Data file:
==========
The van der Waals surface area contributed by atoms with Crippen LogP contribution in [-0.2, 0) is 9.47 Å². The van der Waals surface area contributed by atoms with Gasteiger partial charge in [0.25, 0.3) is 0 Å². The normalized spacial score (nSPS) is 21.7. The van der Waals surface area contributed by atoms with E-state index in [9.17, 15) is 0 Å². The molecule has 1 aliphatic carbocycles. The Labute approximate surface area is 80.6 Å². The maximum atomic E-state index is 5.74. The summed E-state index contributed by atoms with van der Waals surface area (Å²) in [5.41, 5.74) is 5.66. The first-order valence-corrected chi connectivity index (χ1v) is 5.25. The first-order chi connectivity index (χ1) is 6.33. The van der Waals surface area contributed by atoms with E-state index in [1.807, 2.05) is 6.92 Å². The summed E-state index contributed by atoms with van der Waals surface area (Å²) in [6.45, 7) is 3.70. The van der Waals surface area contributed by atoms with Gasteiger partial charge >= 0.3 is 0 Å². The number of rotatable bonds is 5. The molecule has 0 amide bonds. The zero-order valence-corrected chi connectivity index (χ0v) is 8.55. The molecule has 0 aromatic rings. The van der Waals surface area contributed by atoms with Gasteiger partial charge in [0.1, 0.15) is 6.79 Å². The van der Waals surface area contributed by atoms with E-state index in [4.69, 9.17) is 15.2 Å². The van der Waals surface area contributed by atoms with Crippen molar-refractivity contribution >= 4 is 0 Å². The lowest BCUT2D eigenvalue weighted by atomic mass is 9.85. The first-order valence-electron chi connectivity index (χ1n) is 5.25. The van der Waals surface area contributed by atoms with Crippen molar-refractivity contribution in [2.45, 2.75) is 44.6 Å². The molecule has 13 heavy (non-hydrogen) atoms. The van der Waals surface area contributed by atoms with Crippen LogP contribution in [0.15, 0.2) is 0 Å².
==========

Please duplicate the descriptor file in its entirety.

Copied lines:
The van der Waals surface area contributed by atoms with Crippen LogP contribution in [-0.2, 0) is 9.47 Å². The van der Waals surface area contributed by atoms with Gasteiger partial charge in [0.25, 0.3) is 0 Å². The normalized spacial score (nSPS) is 21.7. The van der Waals surface area contributed by atoms with E-state index in [9.17, 15) is 0 Å². The molecule has 1 aliphatic carbocycles. The Labute approximate surface area is 80.6 Å². The maximum atomic E-state index is 5.74. The summed E-state index contributed by atoms with van der Waals surface area (Å²) in [5.41, 5.74) is 5.66. The first-order valence-corrected chi connectivity index (χ1v) is 5.25. The first-order chi connectivity index (χ1) is 6.33. The van der Waals surface area contributed by atoms with E-state index in [1.807, 2.05) is 6.92 Å². The summed E-state index contributed by atoms with van der Waals surface area (Å²) in [6.45, 7) is 3.70. The van der Waals surface area contributed by atoms with Gasteiger partial charge >= 0.3 is 0 Å². The number of rotatable bonds is 5. The molecule has 0 amide bonds. The zero-order valence-corrected chi connectivity index (χ0v) is 8.55. The molecule has 0 aromatic rings. The van der Waals surface area contributed by atoms with Gasteiger partial charge in [0.1, 0.15) is 6.79 Å². The van der Waals surface area contributed by atoms with E-state index in [4.69, 9.17) is 15.2 Å². The van der Waals surface area contributed by atoms with Crippen molar-refractivity contribution >= 4 is 0 Å². The lowest BCUT2D eigenvalue weighted by atomic mass is 9.85. The first-order valence-electron chi connectivity index (χ1n) is 5.25. The van der Waals surface area contributed by atoms with Crippen molar-refractivity contribution in [2.45, 2.75) is 44.6 Å². The molecule has 13 heavy (non-hydrogen) atoms. The van der Waals surface area contributed by atoms with Crippen LogP contribution in [0.15, 0.2) is 0 Å².